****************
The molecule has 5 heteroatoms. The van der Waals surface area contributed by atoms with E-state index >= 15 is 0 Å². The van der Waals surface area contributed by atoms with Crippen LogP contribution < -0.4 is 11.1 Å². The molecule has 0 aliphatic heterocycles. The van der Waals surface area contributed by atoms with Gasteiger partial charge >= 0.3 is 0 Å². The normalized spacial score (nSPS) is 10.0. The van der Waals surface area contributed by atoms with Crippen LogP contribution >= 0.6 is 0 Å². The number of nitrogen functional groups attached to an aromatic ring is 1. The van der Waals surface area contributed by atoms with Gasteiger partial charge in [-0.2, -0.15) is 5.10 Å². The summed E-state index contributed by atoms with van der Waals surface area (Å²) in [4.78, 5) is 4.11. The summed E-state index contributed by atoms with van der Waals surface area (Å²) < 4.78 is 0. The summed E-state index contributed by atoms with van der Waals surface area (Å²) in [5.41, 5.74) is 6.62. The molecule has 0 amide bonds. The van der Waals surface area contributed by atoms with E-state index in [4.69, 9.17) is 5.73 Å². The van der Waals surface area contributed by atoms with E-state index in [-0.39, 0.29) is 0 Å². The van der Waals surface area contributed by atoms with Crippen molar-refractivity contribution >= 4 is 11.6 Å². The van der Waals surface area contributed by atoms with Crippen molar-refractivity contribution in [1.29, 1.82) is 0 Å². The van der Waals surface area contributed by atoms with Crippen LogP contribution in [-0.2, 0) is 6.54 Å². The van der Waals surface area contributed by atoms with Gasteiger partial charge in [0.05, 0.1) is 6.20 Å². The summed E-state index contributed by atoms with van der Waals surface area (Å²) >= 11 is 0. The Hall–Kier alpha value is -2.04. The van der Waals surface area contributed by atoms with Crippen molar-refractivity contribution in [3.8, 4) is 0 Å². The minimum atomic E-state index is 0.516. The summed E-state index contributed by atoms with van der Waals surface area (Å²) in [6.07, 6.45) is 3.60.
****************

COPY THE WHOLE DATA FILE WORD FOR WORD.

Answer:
The molecule has 5 heteroatoms. The van der Waals surface area contributed by atoms with E-state index >= 15 is 0 Å². The van der Waals surface area contributed by atoms with Crippen LogP contribution < -0.4 is 11.1 Å². The molecule has 0 aliphatic heterocycles. The van der Waals surface area contributed by atoms with Gasteiger partial charge >= 0.3 is 0 Å². The normalized spacial score (nSPS) is 10.0. The van der Waals surface area contributed by atoms with Crippen LogP contribution >= 0.6 is 0 Å². The number of nitrogen functional groups attached to an aromatic ring is 1. The van der Waals surface area contributed by atoms with Gasteiger partial charge in [-0.2, -0.15) is 5.10 Å². The summed E-state index contributed by atoms with van der Waals surface area (Å²) in [4.78, 5) is 4.11. The summed E-state index contributed by atoms with van der Waals surface area (Å²) < 4.78 is 0. The summed E-state index contributed by atoms with van der Waals surface area (Å²) in [5.41, 5.74) is 6.62. The molecule has 0 amide bonds. The van der Waals surface area contributed by atoms with E-state index in [4.69, 9.17) is 5.73 Å². The van der Waals surface area contributed by atoms with E-state index in [-0.39, 0.29) is 0 Å². The van der Waals surface area contributed by atoms with Crippen molar-refractivity contribution >= 4 is 11.6 Å². The van der Waals surface area contributed by atoms with Crippen molar-refractivity contribution in [1.29, 1.82) is 0 Å². The van der Waals surface area contributed by atoms with Crippen LogP contribution in [-0.2, 0) is 6.54 Å². The van der Waals surface area contributed by atoms with Gasteiger partial charge in [0.05, 0.1) is 6.20 Å². The summed E-state index contributed by atoms with van der Waals surface area (Å²) >= 11 is 0. The Hall–Kier alpha value is -2.04. The van der Waals surface area contributed by atoms with Crippen molar-refractivity contribution in [3.8, 4) is 0 Å². The minimum atomic E-state index is 0.516. The summed E-state index contributed by atoms with van der Waals surface area (Å²) in [6.07, 6.45) is 3.60.